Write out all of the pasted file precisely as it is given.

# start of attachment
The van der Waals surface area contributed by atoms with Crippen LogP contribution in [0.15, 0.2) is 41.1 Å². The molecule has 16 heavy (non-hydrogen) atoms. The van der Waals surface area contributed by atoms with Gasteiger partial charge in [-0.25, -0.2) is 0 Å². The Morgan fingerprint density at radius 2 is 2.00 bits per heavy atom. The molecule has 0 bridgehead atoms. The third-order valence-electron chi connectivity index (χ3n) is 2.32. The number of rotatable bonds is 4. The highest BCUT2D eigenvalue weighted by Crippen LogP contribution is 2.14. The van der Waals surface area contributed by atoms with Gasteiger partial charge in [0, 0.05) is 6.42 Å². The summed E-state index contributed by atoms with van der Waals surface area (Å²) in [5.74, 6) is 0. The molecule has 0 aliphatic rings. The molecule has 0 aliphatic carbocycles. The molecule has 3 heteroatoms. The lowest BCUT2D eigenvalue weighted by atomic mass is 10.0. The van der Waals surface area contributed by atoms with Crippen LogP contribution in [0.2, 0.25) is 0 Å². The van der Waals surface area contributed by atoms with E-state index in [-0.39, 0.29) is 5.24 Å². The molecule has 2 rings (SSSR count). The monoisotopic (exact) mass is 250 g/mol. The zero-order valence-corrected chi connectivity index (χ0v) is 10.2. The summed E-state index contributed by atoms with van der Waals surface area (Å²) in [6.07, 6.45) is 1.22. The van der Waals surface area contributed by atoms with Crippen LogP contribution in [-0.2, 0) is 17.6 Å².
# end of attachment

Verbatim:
The van der Waals surface area contributed by atoms with Crippen LogP contribution in [0.15, 0.2) is 41.1 Å². The molecule has 16 heavy (non-hydrogen) atoms. The van der Waals surface area contributed by atoms with Gasteiger partial charge in [-0.25, -0.2) is 0 Å². The Morgan fingerprint density at radius 2 is 2.00 bits per heavy atom. The molecule has 0 bridgehead atoms. The third-order valence-electron chi connectivity index (χ3n) is 2.32. The number of rotatable bonds is 4. The highest BCUT2D eigenvalue weighted by Crippen LogP contribution is 2.14. The van der Waals surface area contributed by atoms with Gasteiger partial charge in [0, 0.05) is 6.42 Å². The summed E-state index contributed by atoms with van der Waals surface area (Å²) in [5.74, 6) is 0. The molecule has 0 aliphatic rings. The molecule has 0 aliphatic carbocycles. The molecule has 3 heteroatoms. The lowest BCUT2D eigenvalue weighted by atomic mass is 10.0. The van der Waals surface area contributed by atoms with Crippen LogP contribution in [0.2, 0.25) is 0 Å². The van der Waals surface area contributed by atoms with E-state index in [-0.39, 0.29) is 5.24 Å². The molecule has 2 rings (SSSR count). The monoisotopic (exact) mass is 250 g/mol. The zero-order valence-corrected chi connectivity index (χ0v) is 10.2. The summed E-state index contributed by atoms with van der Waals surface area (Å²) in [6.07, 6.45) is 1.22. The van der Waals surface area contributed by atoms with Crippen LogP contribution in [-0.2, 0) is 17.6 Å².